Greenstar deploys mobile system in 100 vehicles

6 Jul 2009

Environmental waste management and recycling company Greenstar has deployed a new handheld mobile system across 100 vehicles in eight sites nationwide via a €200,000 deal with Heavey RF.

The €200,000 deal means that Greenstar’s customers have real-time information on waste services available to them. Greenstar staff also save hours of administration time per day in docket management.

Productivity, efficiency and customer service have all been improved with the new system.

“We are now better able to manage our capacity which guarantees an even better level of service to our customers,” Elizabeth Dunne, logistics project manager, Greenstar explains.

“We can schedule our drivers while they are on the move, rather than having to wait for them to travel back to the office to pick up paperwork or schedule jobs. This saves time as well as money.

“The communication from handheld to the back office also means that it is much quicker and easier for us to provide real-time information to our customers and makes it much simpler and cleaner to provide them with proof of service should they require it.

“We were spending an excessive amount of time on paper docket management. We have saved staff at least 10 hours’ administration time per week. Using handhelds eliminates lost paperwork. Productivity and efficiency have been improved by 10 to 15pc. The paper saved in the process is .75 tonnes or the equivalent of 13 trees per annum,” Dunne adds.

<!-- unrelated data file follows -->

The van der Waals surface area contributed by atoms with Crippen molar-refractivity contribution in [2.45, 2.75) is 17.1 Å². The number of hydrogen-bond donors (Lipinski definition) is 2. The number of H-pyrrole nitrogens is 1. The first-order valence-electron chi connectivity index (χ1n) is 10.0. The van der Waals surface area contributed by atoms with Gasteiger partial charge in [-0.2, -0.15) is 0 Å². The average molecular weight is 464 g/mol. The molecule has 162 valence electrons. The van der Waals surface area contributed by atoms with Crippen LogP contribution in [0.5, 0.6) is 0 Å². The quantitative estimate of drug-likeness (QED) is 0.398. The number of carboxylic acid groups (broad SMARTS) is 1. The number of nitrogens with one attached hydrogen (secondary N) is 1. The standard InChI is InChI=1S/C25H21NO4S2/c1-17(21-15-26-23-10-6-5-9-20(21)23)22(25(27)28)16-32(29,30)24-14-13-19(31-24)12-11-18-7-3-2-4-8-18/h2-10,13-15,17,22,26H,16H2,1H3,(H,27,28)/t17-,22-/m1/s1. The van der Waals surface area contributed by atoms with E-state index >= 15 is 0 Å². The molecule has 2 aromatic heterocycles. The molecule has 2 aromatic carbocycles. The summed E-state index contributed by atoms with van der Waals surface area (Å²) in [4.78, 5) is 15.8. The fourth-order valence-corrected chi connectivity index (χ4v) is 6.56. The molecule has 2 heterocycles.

This is the latest in a series of radio frequency technology deals completed by Heavey RF in the enterprise mobility market.

“The Ikon handheld devices which we supplied are linked into Greenstar’s back-office system via industry-leading waste management software from AMCS, so all customers can avail of real-time information,” explains Andrew Moloney, technical director Heavey RF.

“In the past, they needed to locate paper-dated dockets whereas now it is all automated. Greenstar is using this timely information to produce results that equate to real savings,” Moloney adds.

By John Kennedy

John Kennedy is a journalist who served as editor of Silicon Republic for 17 years